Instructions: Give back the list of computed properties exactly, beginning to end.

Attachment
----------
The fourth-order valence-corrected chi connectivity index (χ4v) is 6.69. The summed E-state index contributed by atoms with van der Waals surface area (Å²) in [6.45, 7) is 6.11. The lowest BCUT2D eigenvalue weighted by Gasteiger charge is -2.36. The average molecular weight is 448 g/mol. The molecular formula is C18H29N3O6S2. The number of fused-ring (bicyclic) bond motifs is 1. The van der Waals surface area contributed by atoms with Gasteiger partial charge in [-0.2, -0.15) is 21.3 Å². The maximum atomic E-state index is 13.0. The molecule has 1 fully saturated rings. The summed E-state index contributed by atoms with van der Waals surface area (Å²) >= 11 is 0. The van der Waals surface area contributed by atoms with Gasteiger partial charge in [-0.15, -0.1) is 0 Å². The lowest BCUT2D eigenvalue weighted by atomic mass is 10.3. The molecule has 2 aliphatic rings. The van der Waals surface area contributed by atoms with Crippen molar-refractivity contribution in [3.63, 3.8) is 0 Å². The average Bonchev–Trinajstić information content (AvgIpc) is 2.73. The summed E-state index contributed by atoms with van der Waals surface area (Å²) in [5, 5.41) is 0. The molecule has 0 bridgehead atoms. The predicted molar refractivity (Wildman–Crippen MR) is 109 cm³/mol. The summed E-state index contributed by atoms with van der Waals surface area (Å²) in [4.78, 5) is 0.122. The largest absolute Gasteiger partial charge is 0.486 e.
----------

The fourth-order valence-corrected chi connectivity index (χ4v) is 6.69. The summed E-state index contributed by atoms with van der Waals surface area (Å²) in [6.45, 7) is 6.11. The lowest BCUT2D eigenvalue weighted by Gasteiger charge is -2.36. The average molecular weight is 448 g/mol. The molecular formula is C18H29N3O6S2. The number of fused-ring (bicyclic) bond motifs is 1. The van der Waals surface area contributed by atoms with Gasteiger partial charge in [-0.2, -0.15) is 21.3 Å². The maximum atomic E-state index is 13.0. The molecule has 1 fully saturated rings. The summed E-state index contributed by atoms with van der Waals surface area (Å²) >= 11 is 0. The van der Waals surface area contributed by atoms with Gasteiger partial charge in [-0.15, -0.1) is 0 Å². The lowest BCUT2D eigenvalue weighted by atomic mass is 10.3. The molecule has 2 aliphatic rings. The van der Waals surface area contributed by atoms with Crippen molar-refractivity contribution in [3.63, 3.8) is 0 Å². The average Bonchev–Trinajstić information content (AvgIpc) is 2.73. The summed E-state index contributed by atoms with van der Waals surface area (Å²) in [5, 5.41) is 0. The molecule has 0 bridgehead atoms. The predicted molar refractivity (Wildman–Crippen MR) is 109 cm³/mol. The summed E-state index contributed by atoms with van der Waals surface area (Å²) in [4.78, 5) is 0.122. The largest absolute Gasteiger partial charge is 0.486 e.